It’s time we all stopped being surprised by “Weird" Al Yankovic. Just a cursory Google search for concert reviews around the world tour for Mandatory Fun, Yankovic’s 14th studio album (so named because it fulfills his legendarily draconian 32-year long contract with RCA Records), reveals that even nearly 40 years into his consistent career, concert reviewers still present with annoyingly apologist rhetoric. The idea that we “can’t deny” how enjoyable he is to watch, or that this particular concert has established “once again” the longevity of his career seem trite and myopic.
Well, no duh we can’t deny it — what fun-hating troglodyte is left unconvinced of Yankovic’s talent and showmanship? And I implore you to find an artist who’s repeatedly had to prove himself “once again” more often than Weird Al. So I ask, as a long-time dedicated Weird Al fan, can we please, for the love of Twinkie wiener sandwiches, finally accept the fact that Al deserves as much, if not more, respect than any other pop artist out there?
Yankovic is a bottomless pit of energy, a perpetual motion machine that defies the laws of nature, and his performance at Mystic Lake Casino on Friday was no exception. He kicked off the show with the runaway hit of his eight-day, eight-video release last summer (a feat that earned him, and this still blows my mind, his very first No. 1 Billboard album), “Tacky.” Just as in the all-in-one-shot video, the song began with Al far backstage, while a camera followed him through the halls of the casino where he hassled employees and high-fived onlookers before emerging through the double doors in the back and flopping (Weird Al is the floppiest man in show business, no competition) onto the stage.
Al followed up with a number of other Mandatory Fun favorites, including “NOW that’s What I Call Polka!," featuring the enormous teary-eyed visage of Miley Cyrus mouthing along to his speedy accordion rendition of “Wrecking Ball." His first of about 47 billion costume change came with "Perform This Way," parody of Lady Gaga’s "Born This Way," for which he dutifully marched out on stage in a giant purple octopus costume, furry rainbow leg warmers, and an ice cream cone hat.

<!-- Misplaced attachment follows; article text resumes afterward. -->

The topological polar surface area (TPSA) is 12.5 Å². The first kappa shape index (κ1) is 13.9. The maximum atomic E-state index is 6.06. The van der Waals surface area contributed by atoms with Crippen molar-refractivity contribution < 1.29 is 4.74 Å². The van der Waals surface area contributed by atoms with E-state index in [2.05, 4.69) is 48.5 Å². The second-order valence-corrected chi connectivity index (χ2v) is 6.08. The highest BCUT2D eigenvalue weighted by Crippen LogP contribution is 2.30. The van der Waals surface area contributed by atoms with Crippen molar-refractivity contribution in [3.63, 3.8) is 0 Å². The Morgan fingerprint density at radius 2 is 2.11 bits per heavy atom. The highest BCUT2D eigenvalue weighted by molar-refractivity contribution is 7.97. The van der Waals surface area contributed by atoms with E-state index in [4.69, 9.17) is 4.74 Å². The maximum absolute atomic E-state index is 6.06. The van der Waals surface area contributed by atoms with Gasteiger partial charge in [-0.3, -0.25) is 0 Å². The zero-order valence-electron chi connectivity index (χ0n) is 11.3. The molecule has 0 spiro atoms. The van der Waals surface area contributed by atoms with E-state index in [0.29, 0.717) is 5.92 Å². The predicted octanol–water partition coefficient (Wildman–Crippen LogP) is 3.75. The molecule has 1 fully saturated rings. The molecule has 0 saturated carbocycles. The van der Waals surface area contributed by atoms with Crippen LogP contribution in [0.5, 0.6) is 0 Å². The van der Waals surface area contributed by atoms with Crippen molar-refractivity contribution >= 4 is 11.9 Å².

The Weird Al veterans in the audience perked up when Al next emerged in his classic plastic yellow suit, band members Steve Jay and Jim West donning red Devo cone hats. “Oh man! ‘Dare to Be Stupid’!” I yelled at the man sitting next to me with whom I was on a first date (I am not even going to begin to explain that one). “What?” he said, confused. But by that point I was far too busy sing-bouncing along to the Devo-style parody that Mark Mothersbaugh himself has said was “the most beautiful thing” he had ever heard. “Aluminum Foil” (Lorde’s “Royals”) and the marbley-garbley “Smells Like Nirvana” prefaced the concert medley, which featured nuggets of songs spanning his entire career, from “Party in the CIA” to “Gump,” “EBay” to “Canadian Idiot.” Al man-bunned his famously curly hair for his sultry (yes, I’m sticking to that description) rendition of “Wanna B Ur Lovr,” and I audibly bemoaned my mid-row seat as I watched him leap from the stage and gyrate like a gangly Weeble Wobble in the personal space of various women up and down the aisles.
After another brief video interlude, Al and the band circled up for an acoustic candle-lit session that kicked off with the guitar riff from Eric Clapton’s “Layla.” I registered my confusion, both out loud and in my notebook, and then came the lyrics. “How come you’re always such a fussy young man?” It was so smooth. “Don’t want no Captain Crunch, don’t want no Raisin Bran!” It was so chill. Is he ... is this ...